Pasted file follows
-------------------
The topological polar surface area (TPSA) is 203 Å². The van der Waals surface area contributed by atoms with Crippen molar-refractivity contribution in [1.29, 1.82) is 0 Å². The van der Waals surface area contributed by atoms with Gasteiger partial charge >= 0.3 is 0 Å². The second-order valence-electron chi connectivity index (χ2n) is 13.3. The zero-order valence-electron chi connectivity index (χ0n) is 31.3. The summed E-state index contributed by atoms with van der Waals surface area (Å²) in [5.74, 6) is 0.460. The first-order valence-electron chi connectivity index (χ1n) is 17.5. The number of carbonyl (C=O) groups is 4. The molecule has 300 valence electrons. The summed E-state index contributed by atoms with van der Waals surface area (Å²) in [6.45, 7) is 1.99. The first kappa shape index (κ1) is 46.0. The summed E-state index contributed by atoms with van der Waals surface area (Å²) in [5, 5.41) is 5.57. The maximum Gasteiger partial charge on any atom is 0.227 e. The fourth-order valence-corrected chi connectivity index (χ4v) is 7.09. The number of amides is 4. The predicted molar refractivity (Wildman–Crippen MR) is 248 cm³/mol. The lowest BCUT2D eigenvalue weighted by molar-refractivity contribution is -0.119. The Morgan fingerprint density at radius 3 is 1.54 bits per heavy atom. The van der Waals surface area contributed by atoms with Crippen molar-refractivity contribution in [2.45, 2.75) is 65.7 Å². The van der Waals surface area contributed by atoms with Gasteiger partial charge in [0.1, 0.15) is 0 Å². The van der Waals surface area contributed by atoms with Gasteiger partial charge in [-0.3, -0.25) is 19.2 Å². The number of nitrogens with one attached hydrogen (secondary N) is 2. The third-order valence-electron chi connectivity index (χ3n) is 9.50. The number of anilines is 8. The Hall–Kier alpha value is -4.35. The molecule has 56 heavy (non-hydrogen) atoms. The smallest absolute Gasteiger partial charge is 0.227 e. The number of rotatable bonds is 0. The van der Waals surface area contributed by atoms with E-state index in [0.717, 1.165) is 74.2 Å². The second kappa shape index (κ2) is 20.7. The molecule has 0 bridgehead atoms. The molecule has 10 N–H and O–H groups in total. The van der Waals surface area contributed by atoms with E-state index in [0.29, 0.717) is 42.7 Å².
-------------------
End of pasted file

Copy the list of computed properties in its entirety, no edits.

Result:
The topological polar surface area (TPSA) is 203 Å². The van der Waals surface area contributed by atoms with Crippen molar-refractivity contribution in [1.29, 1.82) is 0 Å². The van der Waals surface area contributed by atoms with Gasteiger partial charge >= 0.3 is 0 Å². The second-order valence-electron chi connectivity index (χ2n) is 13.3. The zero-order valence-electron chi connectivity index (χ0n) is 31.3. The summed E-state index contributed by atoms with van der Waals surface area (Å²) in [5.74, 6) is 0.460. The first-order valence-electron chi connectivity index (χ1n) is 17.5. The number of carbonyl (C=O) groups is 4. The molecule has 300 valence electrons. The summed E-state index contributed by atoms with van der Waals surface area (Å²) in [6.45, 7) is 1.99. The first kappa shape index (κ1) is 46.0. The summed E-state index contributed by atoms with van der Waals surface area (Å²) in [5, 5.41) is 5.57. The maximum Gasteiger partial charge on any atom is 0.227 e. The fourth-order valence-corrected chi connectivity index (χ4v) is 7.09. The number of amides is 4. The predicted molar refractivity (Wildman–Crippen MR) is 248 cm³/mol. The lowest BCUT2D eigenvalue weighted by molar-refractivity contribution is -0.119. The Morgan fingerprint density at radius 3 is 1.54 bits per heavy atom. The van der Waals surface area contributed by atoms with Crippen molar-refractivity contribution in [2.45, 2.75) is 65.7 Å². The van der Waals surface area contributed by atoms with Gasteiger partial charge in [0.1, 0.15) is 0 Å². The van der Waals surface area contributed by atoms with Gasteiger partial charge in [-0.3, -0.25) is 19.2 Å². The number of nitrogens with one attached hydrogen (secondary N) is 2. The third-order valence-electron chi connectivity index (χ3n) is 9.50. The number of anilines is 8. The Hall–Kier alpha value is -4.35. The molecule has 56 heavy (non-hydrogen) atoms. The smallest absolute Gasteiger partial charge is 0.227 e. The number of rotatable bonds is 0. The van der Waals surface area contributed by atoms with E-state index in [0.717, 1.165) is 74.2 Å². The second kappa shape index (κ2) is 20.7. The molecule has 0 bridgehead atoms. The molecule has 10 N–H and O–H groups in total. The van der Waals surface area contributed by atoms with E-state index in [0.29, 0.717) is 42.7 Å².